GOOGLE SYNDROME: A Psychological Perspective
Usually Google needs no introduction. But what it stands for is quite relative and as all things in life, it’s in the eye of the beholder. Thus, for my mum Google is the whole internet (!), for some tech geeks Google is an innovation paradise while for the average internet user, Google is a Web search engine.
But not really.
With Global Market share >65% in the Web search rivalry and more than 150 products –including search tools, advertising services, development tools, map-related products, statistical tools, operating systems, mobile applications, hardware and recently robots – Google monopolises the centralisation of information across different media platforms, governing what we know or at least what we think we know.
In a world of give and take, Google provides us Free information in exchange of our personal search data. We search for shoes and then Google advertises Nike as a potential supplier. Simple as that. And this is how Google makes money. Which is fine I guess since the evolution of New media indicates New ways of advertising and targeting.
And in that sense we are all happy; within a “secured” environment, WE get free information, THE ADVERTISERS buy visibility and GOOGLE as the medium completes the transaction.
Institutionalization is an often-deliberate process whereby a person entering the institution is reprogrammed to accept and conform to strict controls (Changing Minds, 2011) with the intention of rehabilitation from a mental illness (Rothman, 1971).
Along these lines, if you suffer from curiosity, the right place to rehabilitate is Google. Definitely. It can satiate our insatiable appetite for knowledge and learning, efficiently, at cyberspeed. This is how we become familiarised with the Google environment, as we feel guaranteed that we will always find an answer to our question. Therefore, we create a “risk-free” comfort zone in terms of receiving information, which, HOWEVER, can potentially cause us to create and operate mental boundaries (Alasdair, 2008) since the provided information could be controlled. Cases like, the great firewall of China, the control of the Swedish language and many more, prove that Google can filter out the results for political or corporate reasons.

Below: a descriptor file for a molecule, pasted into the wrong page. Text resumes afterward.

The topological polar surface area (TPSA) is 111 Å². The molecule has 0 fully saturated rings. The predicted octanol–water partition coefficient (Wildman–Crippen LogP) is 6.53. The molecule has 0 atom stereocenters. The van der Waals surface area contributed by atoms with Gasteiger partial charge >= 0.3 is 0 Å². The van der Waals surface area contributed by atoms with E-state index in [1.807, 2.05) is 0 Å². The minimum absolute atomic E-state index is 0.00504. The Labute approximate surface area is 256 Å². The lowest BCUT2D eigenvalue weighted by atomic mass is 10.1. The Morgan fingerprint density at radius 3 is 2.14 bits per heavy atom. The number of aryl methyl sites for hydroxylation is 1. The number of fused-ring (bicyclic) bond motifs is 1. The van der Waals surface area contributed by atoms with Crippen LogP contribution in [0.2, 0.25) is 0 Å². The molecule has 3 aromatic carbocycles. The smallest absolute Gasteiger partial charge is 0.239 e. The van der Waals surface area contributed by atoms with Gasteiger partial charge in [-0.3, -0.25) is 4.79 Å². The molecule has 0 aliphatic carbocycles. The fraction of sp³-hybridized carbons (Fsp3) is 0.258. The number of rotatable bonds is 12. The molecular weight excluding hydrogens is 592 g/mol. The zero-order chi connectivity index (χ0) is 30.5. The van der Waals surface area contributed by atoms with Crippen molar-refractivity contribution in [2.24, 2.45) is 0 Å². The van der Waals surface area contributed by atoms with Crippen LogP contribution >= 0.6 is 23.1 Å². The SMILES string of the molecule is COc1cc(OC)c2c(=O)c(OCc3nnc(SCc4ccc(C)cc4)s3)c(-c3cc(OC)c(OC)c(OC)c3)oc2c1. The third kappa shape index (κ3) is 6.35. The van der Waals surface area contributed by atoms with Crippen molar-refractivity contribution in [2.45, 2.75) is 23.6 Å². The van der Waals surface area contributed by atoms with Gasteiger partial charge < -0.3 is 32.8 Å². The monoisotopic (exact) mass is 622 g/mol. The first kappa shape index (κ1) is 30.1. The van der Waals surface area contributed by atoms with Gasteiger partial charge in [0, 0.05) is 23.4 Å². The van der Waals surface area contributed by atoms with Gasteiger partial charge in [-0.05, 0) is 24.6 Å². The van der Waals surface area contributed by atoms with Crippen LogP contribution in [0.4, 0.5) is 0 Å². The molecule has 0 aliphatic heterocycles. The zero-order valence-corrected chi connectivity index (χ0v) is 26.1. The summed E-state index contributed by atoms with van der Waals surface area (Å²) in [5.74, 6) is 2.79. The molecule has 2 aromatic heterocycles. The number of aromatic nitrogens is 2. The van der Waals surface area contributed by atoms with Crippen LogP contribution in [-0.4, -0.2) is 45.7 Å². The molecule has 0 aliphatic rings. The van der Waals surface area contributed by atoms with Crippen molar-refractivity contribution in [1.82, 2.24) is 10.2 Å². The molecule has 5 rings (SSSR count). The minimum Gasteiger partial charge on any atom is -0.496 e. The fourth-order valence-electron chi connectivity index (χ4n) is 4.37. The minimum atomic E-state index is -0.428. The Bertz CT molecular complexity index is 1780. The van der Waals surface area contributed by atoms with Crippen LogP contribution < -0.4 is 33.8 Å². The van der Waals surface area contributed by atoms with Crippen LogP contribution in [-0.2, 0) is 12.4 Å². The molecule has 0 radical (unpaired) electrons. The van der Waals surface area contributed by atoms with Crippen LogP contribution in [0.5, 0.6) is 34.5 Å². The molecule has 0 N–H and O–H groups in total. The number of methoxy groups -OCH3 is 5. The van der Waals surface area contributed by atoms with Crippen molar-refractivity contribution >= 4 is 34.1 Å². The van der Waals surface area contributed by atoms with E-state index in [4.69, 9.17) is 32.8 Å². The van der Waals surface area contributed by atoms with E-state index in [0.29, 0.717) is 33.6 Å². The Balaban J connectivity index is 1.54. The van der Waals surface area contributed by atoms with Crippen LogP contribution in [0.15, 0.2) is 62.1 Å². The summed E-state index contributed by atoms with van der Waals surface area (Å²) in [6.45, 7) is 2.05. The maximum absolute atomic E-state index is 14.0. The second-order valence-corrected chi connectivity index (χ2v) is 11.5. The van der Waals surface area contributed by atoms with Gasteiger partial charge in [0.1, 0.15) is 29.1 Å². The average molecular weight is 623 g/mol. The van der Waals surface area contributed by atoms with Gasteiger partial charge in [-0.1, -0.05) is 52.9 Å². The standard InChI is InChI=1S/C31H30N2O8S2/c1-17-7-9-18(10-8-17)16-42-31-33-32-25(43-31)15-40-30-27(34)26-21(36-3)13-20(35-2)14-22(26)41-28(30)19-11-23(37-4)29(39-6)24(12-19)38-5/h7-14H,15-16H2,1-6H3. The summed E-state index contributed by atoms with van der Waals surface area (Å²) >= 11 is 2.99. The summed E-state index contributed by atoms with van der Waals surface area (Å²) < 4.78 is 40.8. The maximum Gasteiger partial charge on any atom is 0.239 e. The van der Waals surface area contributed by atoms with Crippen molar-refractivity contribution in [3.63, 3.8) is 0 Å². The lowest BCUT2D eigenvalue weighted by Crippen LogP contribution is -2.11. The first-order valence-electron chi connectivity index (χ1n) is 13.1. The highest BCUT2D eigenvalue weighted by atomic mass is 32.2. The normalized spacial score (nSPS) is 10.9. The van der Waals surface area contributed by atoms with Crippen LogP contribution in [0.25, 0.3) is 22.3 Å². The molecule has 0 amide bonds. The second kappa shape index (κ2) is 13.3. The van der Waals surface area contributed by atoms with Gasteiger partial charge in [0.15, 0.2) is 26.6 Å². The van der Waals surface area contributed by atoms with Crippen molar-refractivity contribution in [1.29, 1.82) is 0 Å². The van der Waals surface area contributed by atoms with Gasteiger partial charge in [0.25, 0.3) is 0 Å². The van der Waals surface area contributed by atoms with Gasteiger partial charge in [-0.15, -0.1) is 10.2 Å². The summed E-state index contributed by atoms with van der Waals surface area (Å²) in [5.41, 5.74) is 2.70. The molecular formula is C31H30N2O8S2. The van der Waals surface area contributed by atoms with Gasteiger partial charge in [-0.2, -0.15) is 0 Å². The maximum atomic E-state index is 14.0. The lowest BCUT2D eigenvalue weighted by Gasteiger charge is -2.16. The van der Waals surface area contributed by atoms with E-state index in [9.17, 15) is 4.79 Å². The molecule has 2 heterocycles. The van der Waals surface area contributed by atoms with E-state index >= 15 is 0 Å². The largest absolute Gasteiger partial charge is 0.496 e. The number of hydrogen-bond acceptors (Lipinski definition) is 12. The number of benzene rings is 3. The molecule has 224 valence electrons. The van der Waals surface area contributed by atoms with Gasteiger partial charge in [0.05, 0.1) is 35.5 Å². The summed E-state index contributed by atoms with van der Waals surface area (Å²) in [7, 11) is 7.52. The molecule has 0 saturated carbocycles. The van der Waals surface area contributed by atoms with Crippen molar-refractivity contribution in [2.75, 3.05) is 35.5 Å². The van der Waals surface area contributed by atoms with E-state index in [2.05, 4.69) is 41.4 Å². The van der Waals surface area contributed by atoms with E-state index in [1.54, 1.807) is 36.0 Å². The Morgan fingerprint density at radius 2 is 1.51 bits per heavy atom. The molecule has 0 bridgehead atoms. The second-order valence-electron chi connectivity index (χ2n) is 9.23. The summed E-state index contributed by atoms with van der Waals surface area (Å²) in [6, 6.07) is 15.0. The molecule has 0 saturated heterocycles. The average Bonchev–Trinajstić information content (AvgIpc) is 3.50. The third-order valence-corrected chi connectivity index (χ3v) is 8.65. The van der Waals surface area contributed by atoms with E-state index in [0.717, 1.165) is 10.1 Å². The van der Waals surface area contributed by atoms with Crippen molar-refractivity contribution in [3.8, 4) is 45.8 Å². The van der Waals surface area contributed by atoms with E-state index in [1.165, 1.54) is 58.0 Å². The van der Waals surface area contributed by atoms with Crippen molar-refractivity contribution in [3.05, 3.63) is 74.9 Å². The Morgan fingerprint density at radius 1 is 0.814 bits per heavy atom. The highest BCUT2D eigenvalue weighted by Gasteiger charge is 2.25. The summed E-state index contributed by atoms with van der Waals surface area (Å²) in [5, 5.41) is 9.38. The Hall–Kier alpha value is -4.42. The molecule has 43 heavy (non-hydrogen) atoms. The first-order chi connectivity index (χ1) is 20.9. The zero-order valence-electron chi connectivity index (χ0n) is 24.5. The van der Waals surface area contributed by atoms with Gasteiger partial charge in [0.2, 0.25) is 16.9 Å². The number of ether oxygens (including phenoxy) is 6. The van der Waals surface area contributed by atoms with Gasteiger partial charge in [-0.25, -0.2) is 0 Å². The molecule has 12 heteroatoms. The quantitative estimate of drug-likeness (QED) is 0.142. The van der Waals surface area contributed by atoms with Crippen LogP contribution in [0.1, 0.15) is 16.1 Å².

In this way, the relationship between Google and its users is often paternalised (Greenland, 2001) on what we receive, interpret and absorb as information. In such a relationship, the level of trust surpasses the mere sharing of our personal search data. With our consent, Google collects information that is stored in our schedules through usage of gmail and g-calendars, location based information by using Google maps, andeven fingerprint and face recognition data by using Android phones.
But why do we insist on Google?
Stockholm syndrome is a psychological phenomenon in which hostages express empathy and sympathy and have positive feelings toward their captors (Namnyak et al. 2007) .
In a manner of exaggeration or for the sake of metaphor, Google can be the “captor”, since it has the power to manipulate our knowledge and skew it towards its interest (or at least its advertisers’ interests). In the same manner, Google users show their empathy towards Google by being continuously loyal to it, supporting its brand strength and ultimately placing Google as the second biggest brand in the world (Interbrand, 2013). These strong ties, which are all the more robust due to Google’s monopoly, indicate a relationship of (potential) manipulation in a rather unfair manner towards Google users who are not able to identify to what extent google distils the information to suit its purpose
Deinstitutionalisation (DI) is the process of moving severely mentally ill people out of large state institutions for the own benefit, and then closing part or all of those institutions (Fuller,1997).
Within a closed environment, and under the strong emotional ties that it binds, the only way out of Google’s institualisation is by reducing the reinforcement of dependency and other maladaptive behaviours that it causes (Stroman, 2003) . Breaking up the Stocholm sydrome can be accomplished by reducing the power which stems from the monopoly that (potentialy) violates our right to privacy for our personal data, and eliminating censorship in access to information.
In google’s case, Deinstitutionalisation refers either to the usage of alternative search engines OR to the continued development of knowledge platforms that are controlled by its users, like wikipedia ;-)
Alasdair A. K. White, “From Comfort Zone to Performance Management“, White and Maclean publishing, 2008
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“Desktop Search Engine Market Share“, http://www.netmarketshare.com/search-engine-market-share.aspx?qprid=4&qpcustomd=0, 2014, (accessed September 2014)
Fuller T., “Out of the Shadows: Confronting America’s Mental Illness Crisis“, New York: John Wiley & Sons, 1997
Greenland, C., Griffin, J. D., & Goffman, B. F., “Psychiatry in Canada from 1951-2001“, Canadian Psychiatric Association, 1-16, 2001
“Institutionalization“, http://changingminds.org/disciplines/sociology/articles/institutionalization.htm, 2014, (accessed September 2014)
“List of Google products“, http://en.wikipedia.org/wiki/List_of_Google_products, 2014, (accessed September 2014)
Namnyak, M., Tufton, N., Szekely, R., Toal, M., Worboys, S., Sampson, E. L. “‘Stockholm syndrome’: Psychiatric diagnosis or urban myth?“. Acta Psychiatrica Scandinavica 117(1). 2007, p4–11
Rothman, D.J. , “The discovery of the asylum“, Toronto: Little, Brown & Company, 1971
Stroman, D., “The Disability Rights Movement: From Deinstitutionalization to Self-determination.” University Press of America, 2003